KnuEdge, UC San Diego Host Premier Industry Conference to Drive Next-Gen Machine Learning Performance

Heterogeneous Neural Networks Conference and Competition to Be Held Spring 2017 at Calit2 UC San Diego

San Diego, July 26, 2016 —  KnuEdge™, delivering LambdaFabric neural computing technology that accelerates machine learning and signal processing, in partnership with the California Institute for Telecommunications and Information Technology (Calit2) at UC San Diego, today announced the Heterogeneous Neural Networks (HNN) Conference, to be held in spring 2017 in San Diego, Calif. The event will also include a KnuEdge-sponsored research paper competition, challenging participants to enable the next-generation of machine learning performance and efficiency through developing heterogeneous neural network algorithms.

Former NASA Administrator Dan Goldin is CEO of KnuEdge and is leading the charge to speed up machine learning via heterogeneous neural networking.

"Machine learning has captured the tech industry's attention due to its potential to positively disrupt computing, accelerating cutting-edge technologies ranging from medical research to financial and insurance risk analysis, facial and voice recognition and augmented reality," said Dan Goldin, CEO of KnuEdge. "But to get there, we must encourage and accelerate innovation and unlock what's next in the field. That is why we've decided to launch the Heterogeneous Neural Networking Conference with Calit2."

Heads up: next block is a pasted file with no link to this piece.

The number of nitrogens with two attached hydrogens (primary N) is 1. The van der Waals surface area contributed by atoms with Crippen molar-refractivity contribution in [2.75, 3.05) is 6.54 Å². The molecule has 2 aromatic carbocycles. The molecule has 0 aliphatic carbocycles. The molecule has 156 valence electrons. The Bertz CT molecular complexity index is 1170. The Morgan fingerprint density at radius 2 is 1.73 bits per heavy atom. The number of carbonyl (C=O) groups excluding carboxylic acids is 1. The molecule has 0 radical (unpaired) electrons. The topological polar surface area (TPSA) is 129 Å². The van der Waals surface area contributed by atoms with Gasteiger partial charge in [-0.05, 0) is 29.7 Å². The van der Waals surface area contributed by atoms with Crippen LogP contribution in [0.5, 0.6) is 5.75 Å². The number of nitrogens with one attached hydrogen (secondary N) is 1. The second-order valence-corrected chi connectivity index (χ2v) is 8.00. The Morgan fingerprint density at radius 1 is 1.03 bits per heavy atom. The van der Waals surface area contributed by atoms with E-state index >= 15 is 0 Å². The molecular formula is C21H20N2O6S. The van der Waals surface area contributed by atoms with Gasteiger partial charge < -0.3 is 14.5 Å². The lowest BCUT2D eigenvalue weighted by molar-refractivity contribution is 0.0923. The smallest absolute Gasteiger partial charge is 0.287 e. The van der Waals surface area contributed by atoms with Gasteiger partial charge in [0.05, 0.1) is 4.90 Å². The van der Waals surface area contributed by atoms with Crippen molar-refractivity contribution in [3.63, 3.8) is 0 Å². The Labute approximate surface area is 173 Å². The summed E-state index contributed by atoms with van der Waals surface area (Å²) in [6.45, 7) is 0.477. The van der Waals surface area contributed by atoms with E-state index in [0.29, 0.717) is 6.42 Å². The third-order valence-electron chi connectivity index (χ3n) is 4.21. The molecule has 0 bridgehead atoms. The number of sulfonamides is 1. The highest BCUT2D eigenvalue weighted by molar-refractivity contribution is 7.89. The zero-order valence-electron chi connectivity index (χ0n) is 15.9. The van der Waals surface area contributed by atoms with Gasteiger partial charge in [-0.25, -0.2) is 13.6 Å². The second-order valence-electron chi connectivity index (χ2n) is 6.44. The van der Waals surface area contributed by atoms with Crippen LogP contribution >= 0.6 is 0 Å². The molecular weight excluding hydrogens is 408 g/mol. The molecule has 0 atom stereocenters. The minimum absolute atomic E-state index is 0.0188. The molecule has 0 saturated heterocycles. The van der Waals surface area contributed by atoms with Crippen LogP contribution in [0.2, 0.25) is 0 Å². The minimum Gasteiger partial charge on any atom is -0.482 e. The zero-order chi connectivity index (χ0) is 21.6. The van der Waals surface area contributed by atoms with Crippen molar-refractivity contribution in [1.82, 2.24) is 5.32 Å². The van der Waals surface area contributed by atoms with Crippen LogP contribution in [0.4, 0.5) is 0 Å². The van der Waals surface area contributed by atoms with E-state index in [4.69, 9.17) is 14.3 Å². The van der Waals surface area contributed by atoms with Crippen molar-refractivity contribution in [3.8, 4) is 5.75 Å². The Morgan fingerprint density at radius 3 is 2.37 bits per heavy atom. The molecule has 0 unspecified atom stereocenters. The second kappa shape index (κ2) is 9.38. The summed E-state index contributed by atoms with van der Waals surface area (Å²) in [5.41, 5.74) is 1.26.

KnuEdge and Calit2 have worked together since the early days of the KnuEdge LambdaFabric processor when key personnel and technology from UC San Diego provided the genesis for the first processor design. The HNN Conference brings the two organizations back together to focus on advancing machine learning capability and performance. 

Heterogeneous Algorithm Competition

Preceding the conference, KnuEdge will sponsor a research paper competition for the most innovative and effective heterogeneous algorithms built on today's advanced computing architectures. Currently, there is relatively little opportunity for researchers in the emerging field of heterogeneous neural networks to share their work and collaborate with other experts. This workshop will enable these specialists to learn and exchange ideas with their peers, showcase their work and gain recognition as pioneers of the discipline. 

KNUPATH  incorporates new neural computing processing technology

Sparse Matrix Algorithms